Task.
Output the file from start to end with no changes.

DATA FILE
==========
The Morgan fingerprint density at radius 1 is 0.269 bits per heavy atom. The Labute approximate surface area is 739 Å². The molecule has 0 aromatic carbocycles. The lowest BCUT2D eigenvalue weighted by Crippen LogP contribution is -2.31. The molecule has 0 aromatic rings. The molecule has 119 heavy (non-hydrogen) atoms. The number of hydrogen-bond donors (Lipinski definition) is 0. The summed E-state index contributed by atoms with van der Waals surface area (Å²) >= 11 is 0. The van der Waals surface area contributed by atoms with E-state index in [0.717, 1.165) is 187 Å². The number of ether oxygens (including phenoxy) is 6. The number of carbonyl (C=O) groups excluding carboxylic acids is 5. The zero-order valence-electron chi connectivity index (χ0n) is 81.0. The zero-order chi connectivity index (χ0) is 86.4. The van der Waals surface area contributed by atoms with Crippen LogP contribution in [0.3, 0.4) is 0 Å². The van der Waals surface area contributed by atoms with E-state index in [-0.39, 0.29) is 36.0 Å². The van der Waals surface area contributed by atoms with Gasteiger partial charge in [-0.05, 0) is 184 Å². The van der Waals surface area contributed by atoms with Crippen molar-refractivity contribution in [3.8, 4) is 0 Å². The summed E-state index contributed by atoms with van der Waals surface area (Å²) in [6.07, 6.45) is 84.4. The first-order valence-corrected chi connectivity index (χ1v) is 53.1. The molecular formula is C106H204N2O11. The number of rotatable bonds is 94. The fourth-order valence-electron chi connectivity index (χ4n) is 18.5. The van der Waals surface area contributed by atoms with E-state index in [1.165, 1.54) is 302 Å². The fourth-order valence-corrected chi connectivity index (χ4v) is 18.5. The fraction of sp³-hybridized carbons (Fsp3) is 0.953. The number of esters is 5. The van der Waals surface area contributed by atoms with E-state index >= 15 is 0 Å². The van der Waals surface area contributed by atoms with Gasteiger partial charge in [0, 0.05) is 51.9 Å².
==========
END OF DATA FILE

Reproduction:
The Morgan fingerprint density at radius 1 is 0.269 bits per heavy atom. The Labute approximate surface area is 739 Å². The molecule has 0 aromatic carbocycles. The lowest BCUT2D eigenvalue weighted by Crippen LogP contribution is -2.31. The molecule has 0 aromatic rings. The molecule has 119 heavy (non-hydrogen) atoms. The number of hydrogen-bond donors (Lipinski definition) is 0. The summed E-state index contributed by atoms with van der Waals surface area (Å²) >= 11 is 0. The van der Waals surface area contributed by atoms with E-state index in [0.717, 1.165) is 187 Å². The number of ether oxygens (including phenoxy) is 6. The number of carbonyl (C=O) groups excluding carboxylic acids is 5. The zero-order valence-electron chi connectivity index (χ0n) is 81.0. The zero-order chi connectivity index (χ0) is 86.4. The van der Waals surface area contributed by atoms with Crippen LogP contribution in [0.3, 0.4) is 0 Å². The van der Waals surface area contributed by atoms with E-state index in [-0.39, 0.29) is 36.0 Å². The van der Waals surface area contributed by atoms with Gasteiger partial charge in [-0.05, 0) is 184 Å². The van der Waals surface area contributed by atoms with Crippen molar-refractivity contribution in [3.8, 4) is 0 Å². The summed E-state index contributed by atoms with van der Waals surface area (Å²) in [6.07, 6.45) is 84.4. The first-order valence-corrected chi connectivity index (χ1v) is 53.1. The molecular formula is C106H204N2O11. The number of rotatable bonds is 94. The fourth-order valence-electron chi connectivity index (χ4n) is 18.5. The van der Waals surface area contributed by atoms with E-state index in [1.165, 1.54) is 302 Å². The fourth-order valence-corrected chi connectivity index (χ4v) is 18.5. The fraction of sp³-hybridized carbons (Fsp3) is 0.953. The number of esters is 5. The van der Waals surface area contributed by atoms with E-state index >= 15 is 0 Å². The van der Waals surface area contributed by atoms with Gasteiger partial charge in [0, 0.05) is 51.9 Å².